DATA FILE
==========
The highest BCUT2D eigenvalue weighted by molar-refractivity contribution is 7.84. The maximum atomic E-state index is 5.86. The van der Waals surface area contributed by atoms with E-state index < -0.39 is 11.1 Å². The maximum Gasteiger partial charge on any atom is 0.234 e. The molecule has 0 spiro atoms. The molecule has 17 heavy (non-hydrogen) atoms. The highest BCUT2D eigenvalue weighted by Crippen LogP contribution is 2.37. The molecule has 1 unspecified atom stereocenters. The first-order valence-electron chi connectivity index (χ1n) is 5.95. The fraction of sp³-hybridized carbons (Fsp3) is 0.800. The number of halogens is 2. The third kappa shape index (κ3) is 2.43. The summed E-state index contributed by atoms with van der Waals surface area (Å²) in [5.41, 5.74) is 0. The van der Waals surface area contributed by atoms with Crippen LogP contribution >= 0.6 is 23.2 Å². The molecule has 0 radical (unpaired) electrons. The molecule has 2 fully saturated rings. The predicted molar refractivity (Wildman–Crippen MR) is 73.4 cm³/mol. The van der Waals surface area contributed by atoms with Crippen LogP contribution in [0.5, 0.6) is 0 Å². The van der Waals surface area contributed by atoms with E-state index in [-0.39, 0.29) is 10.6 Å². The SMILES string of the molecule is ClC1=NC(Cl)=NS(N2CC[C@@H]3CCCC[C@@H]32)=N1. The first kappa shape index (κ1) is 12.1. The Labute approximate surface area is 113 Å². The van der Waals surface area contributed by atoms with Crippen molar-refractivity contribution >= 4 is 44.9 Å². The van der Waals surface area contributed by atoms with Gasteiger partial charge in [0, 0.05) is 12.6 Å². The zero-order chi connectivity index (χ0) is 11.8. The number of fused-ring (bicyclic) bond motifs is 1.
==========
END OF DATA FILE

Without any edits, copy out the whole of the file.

The highest BCUT2D eigenvalue weighted by molar-refractivity contribution is 7.84. The maximum atomic E-state index is 5.86. The van der Waals surface area contributed by atoms with E-state index < -0.39 is 11.1 Å². The maximum Gasteiger partial charge on any atom is 0.234 e. The molecule has 0 spiro atoms. The molecule has 17 heavy (non-hydrogen) atoms. The highest BCUT2D eigenvalue weighted by Crippen LogP contribution is 2.37. The molecule has 1 unspecified atom stereocenters. The first-order valence-electron chi connectivity index (χ1n) is 5.95. The fraction of sp³-hybridized carbons (Fsp3) is 0.800. The number of halogens is 2. The third kappa shape index (κ3) is 2.43. The summed E-state index contributed by atoms with van der Waals surface area (Å²) in [5.41, 5.74) is 0. The van der Waals surface area contributed by atoms with Crippen LogP contribution >= 0.6 is 23.2 Å². The molecule has 0 radical (unpaired) electrons. The molecule has 2 fully saturated rings. The predicted molar refractivity (Wildman–Crippen MR) is 73.4 cm³/mol. The van der Waals surface area contributed by atoms with Crippen LogP contribution in [0.5, 0.6) is 0 Å². The van der Waals surface area contributed by atoms with E-state index in [-0.39, 0.29) is 10.6 Å². The SMILES string of the molecule is ClC1=NC(Cl)=NS(N2CC[C@@H]3CCCC[C@@H]32)=N1. The first kappa shape index (κ1) is 12.1. The Labute approximate surface area is 113 Å². The van der Waals surface area contributed by atoms with Crippen molar-refractivity contribution >= 4 is 44.9 Å². The van der Waals surface area contributed by atoms with Gasteiger partial charge in [0, 0.05) is 12.6 Å². The zero-order chi connectivity index (χ0) is 11.8. The number of fused-ring (bicyclic) bond motifs is 1.